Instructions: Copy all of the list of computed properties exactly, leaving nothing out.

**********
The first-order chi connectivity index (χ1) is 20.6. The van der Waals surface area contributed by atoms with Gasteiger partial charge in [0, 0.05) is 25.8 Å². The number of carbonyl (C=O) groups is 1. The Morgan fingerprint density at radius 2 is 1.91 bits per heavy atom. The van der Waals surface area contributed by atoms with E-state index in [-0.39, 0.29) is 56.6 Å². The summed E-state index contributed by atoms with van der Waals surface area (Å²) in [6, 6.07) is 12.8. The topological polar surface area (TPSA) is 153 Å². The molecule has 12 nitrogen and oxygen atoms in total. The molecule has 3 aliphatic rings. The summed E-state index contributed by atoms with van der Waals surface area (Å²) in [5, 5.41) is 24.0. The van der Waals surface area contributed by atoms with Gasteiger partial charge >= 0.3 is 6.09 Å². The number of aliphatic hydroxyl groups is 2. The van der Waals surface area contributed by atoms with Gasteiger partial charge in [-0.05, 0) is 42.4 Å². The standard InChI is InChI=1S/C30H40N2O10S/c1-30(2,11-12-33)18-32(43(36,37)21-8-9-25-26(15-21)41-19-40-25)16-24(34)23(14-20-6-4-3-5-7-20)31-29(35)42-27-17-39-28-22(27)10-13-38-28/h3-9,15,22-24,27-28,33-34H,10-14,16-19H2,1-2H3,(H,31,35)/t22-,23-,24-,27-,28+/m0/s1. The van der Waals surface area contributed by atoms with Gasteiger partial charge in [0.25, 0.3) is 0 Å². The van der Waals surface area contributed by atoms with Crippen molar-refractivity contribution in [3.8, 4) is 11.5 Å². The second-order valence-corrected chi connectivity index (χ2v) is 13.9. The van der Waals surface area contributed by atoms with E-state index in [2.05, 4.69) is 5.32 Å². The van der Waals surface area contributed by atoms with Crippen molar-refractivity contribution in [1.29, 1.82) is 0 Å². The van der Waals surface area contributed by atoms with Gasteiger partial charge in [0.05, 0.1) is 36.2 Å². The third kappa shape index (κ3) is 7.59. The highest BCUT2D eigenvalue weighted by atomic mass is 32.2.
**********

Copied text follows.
The first-order chi connectivity index (χ1) is 20.6. The van der Waals surface area contributed by atoms with Gasteiger partial charge in [0, 0.05) is 25.8 Å². The number of carbonyl (C=O) groups is 1. The Morgan fingerprint density at radius 2 is 1.91 bits per heavy atom. The van der Waals surface area contributed by atoms with E-state index in [-0.39, 0.29) is 56.6 Å². The summed E-state index contributed by atoms with van der Waals surface area (Å²) in [6, 6.07) is 12.8. The topological polar surface area (TPSA) is 153 Å². The molecule has 12 nitrogen and oxygen atoms in total. The molecule has 3 aliphatic rings. The summed E-state index contributed by atoms with van der Waals surface area (Å²) in [5, 5.41) is 24.0. The van der Waals surface area contributed by atoms with Gasteiger partial charge >= 0.3 is 6.09 Å². The number of aliphatic hydroxyl groups is 2. The van der Waals surface area contributed by atoms with Gasteiger partial charge in [-0.05, 0) is 42.4 Å². The standard InChI is InChI=1S/C30H40N2O10S/c1-30(2,11-12-33)18-32(43(36,37)21-8-9-25-26(15-21)41-19-40-25)16-24(34)23(14-20-6-4-3-5-7-20)31-29(35)42-27-17-39-28-22(27)10-13-38-28/h3-9,15,22-24,27-28,33-34H,10-14,16-19H2,1-2H3,(H,31,35)/t22-,23-,24-,27-,28+/m0/s1. The van der Waals surface area contributed by atoms with Gasteiger partial charge in [0.25, 0.3) is 0 Å². The van der Waals surface area contributed by atoms with Crippen molar-refractivity contribution in [3.8, 4) is 11.5 Å². The second-order valence-corrected chi connectivity index (χ2v) is 13.9. The van der Waals surface area contributed by atoms with E-state index in [2.05, 4.69) is 5.32 Å². The van der Waals surface area contributed by atoms with Crippen molar-refractivity contribution in [1.29, 1.82) is 0 Å². The van der Waals surface area contributed by atoms with Gasteiger partial charge in [0.05, 0.1) is 36.2 Å². The third kappa shape index (κ3) is 7.59. The highest BCUT2D eigenvalue weighted by atomic mass is 32.2.